UPDATE 7-Oil jumps more than 2 pct as Wall Street up, dollar down

* U.S. crude still headed for weekly loss

* Market shifts into backwardation, suggesting tightness

* Coming up: U.S. rig count from Baker Hughes, 1 p.m. EDT/1700 GMT (New throughout, updates prices and market activity, adds comment)

NEW YORK, Aug 18 (Reuters) - Oil prices rose on Friday as the stock market strengthened and the U.S. dollar weakened, but U.S. crude futures remained on track to close the week down as investors remained worried about the global oil glut.

The week's trading was defined by bearish data about Chinese oil demand and rising crude production in the United States.

WTI crude futures for September delivery rose $1.18 to $48.27 a barrel, a 2.5 percent gain. Brent crude futures for October delivery rose $1.40 to $52.43 a barrel, a 2.7 percent gain. Brent prices traded at a high point for the day of $52.57 and a low of $50.78 a barrel. About 218,987 lots of the front-month contract were traded by 16:15 GMT, some 65.5 percent of the previous session's volume.

"It's following the equity markets, and impacted by the dollar," said Tariq Zahir, founding member at Tyche Capital Advisors. Fundamentals for oil remain bearish as U.S. driving season nears an end, he cautioned.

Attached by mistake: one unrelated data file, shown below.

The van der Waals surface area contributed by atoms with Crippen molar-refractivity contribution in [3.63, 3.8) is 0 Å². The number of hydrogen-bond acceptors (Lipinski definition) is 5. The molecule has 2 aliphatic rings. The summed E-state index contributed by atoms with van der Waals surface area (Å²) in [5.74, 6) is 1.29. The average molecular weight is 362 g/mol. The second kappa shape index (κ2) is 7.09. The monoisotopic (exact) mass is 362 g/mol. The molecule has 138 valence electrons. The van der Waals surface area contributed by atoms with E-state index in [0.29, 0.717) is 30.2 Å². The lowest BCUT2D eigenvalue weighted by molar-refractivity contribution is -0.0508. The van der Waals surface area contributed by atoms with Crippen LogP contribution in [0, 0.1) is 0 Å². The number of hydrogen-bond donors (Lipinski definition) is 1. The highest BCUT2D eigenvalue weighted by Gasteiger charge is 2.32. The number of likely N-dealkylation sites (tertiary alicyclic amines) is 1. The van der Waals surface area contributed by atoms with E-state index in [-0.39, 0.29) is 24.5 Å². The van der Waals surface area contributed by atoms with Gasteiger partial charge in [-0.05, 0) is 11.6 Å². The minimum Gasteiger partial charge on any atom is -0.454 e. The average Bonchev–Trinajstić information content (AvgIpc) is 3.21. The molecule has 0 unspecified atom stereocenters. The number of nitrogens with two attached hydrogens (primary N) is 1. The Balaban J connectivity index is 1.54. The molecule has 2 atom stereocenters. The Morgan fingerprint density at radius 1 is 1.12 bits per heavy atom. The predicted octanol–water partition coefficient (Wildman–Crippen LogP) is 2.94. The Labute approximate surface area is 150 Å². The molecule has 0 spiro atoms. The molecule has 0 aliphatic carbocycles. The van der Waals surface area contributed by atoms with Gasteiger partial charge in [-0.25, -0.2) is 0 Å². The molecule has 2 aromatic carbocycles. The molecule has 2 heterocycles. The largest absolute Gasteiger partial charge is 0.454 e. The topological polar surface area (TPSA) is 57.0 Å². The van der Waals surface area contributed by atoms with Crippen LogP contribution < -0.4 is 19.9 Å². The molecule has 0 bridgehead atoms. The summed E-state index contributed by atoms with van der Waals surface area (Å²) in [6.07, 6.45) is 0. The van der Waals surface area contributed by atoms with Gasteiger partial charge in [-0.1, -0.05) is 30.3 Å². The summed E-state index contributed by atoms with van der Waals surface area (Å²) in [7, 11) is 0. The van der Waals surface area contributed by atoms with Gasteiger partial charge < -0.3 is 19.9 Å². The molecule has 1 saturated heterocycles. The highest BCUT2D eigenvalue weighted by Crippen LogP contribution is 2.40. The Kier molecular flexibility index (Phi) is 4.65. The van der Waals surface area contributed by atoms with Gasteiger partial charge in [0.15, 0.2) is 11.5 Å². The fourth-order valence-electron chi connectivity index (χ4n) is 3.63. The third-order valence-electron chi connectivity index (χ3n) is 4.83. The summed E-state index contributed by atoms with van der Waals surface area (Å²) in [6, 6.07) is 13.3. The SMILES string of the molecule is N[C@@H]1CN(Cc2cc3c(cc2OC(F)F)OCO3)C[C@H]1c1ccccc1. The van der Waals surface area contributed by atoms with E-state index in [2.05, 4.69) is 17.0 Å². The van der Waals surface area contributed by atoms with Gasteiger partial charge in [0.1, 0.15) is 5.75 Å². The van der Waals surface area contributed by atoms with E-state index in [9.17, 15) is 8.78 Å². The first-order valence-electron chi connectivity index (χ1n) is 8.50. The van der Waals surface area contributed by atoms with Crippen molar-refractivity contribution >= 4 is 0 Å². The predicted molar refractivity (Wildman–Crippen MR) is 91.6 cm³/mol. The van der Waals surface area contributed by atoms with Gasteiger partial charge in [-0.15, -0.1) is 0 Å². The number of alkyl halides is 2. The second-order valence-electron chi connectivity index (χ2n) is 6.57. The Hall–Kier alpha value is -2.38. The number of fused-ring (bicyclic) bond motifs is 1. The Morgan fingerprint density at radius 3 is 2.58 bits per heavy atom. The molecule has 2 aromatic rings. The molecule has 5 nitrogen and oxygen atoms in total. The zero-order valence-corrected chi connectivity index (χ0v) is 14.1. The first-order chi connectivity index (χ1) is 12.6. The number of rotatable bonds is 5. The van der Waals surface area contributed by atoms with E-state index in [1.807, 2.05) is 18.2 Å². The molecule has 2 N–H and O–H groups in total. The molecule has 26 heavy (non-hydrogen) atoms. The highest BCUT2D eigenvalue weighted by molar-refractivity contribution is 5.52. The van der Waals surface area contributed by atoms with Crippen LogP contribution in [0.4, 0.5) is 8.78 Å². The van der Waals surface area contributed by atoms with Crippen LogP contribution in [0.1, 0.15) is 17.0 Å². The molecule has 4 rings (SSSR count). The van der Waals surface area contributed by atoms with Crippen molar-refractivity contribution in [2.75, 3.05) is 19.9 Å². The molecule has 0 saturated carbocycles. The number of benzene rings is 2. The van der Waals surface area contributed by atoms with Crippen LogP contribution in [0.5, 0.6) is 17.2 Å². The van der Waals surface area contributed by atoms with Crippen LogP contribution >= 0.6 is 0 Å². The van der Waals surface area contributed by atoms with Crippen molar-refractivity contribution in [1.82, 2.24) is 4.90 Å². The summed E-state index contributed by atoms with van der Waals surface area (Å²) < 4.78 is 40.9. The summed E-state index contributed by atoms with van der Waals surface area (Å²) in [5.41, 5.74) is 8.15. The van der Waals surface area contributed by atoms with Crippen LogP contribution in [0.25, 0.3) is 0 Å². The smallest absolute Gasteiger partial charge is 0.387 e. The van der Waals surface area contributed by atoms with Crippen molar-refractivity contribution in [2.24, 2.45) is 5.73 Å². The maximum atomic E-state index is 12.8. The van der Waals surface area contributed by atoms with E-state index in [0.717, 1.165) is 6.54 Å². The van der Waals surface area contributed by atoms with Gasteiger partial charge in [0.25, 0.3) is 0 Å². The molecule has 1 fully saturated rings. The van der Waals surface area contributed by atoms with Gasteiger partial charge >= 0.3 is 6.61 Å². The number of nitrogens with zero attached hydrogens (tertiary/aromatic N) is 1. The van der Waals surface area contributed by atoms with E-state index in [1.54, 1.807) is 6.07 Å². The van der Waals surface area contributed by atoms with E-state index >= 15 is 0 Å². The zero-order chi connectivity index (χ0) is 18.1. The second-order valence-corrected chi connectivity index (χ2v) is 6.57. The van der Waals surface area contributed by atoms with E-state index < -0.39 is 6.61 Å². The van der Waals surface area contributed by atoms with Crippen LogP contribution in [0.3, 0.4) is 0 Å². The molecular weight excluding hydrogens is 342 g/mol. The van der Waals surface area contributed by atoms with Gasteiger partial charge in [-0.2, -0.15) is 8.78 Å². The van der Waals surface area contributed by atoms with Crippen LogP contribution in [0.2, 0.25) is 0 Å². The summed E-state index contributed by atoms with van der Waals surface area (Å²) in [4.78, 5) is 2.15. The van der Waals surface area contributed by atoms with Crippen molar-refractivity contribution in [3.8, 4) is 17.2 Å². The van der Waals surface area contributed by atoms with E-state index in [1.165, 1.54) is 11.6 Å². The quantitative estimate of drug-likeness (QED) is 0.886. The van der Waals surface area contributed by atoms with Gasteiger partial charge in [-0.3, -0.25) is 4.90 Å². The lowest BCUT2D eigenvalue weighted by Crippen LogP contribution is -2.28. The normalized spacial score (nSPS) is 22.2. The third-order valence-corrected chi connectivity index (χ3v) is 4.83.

Both benchmarks are on track to close the week lower, after bearish data early on.

"The main question is whether we will continue to see the kind of inventory draws that may show the supply-demand balance is tightening over the next few weeks," said Gene McGillian, director of market research at Tradition Energy.

Nigeria's crude oil exports are expected to slip to 1.72 million barrels per day (bpd) in October, loading programs showed on Friday.

Signs of supply tightness have started appearing in the United States, the world's biggest oil consumer.

Despite a 13 percent jump in production <C-OUT-T-EIA> since mid-2016 to 9.5 million bpd, the country's commercial crude inventories <C-STK-T-EIA> have fallen 13 percent from their March records to below 2016 levels.

(Additional reporting by Henning Gloystein and Karolin Schaps; Editing by David Evans and David Gregorio)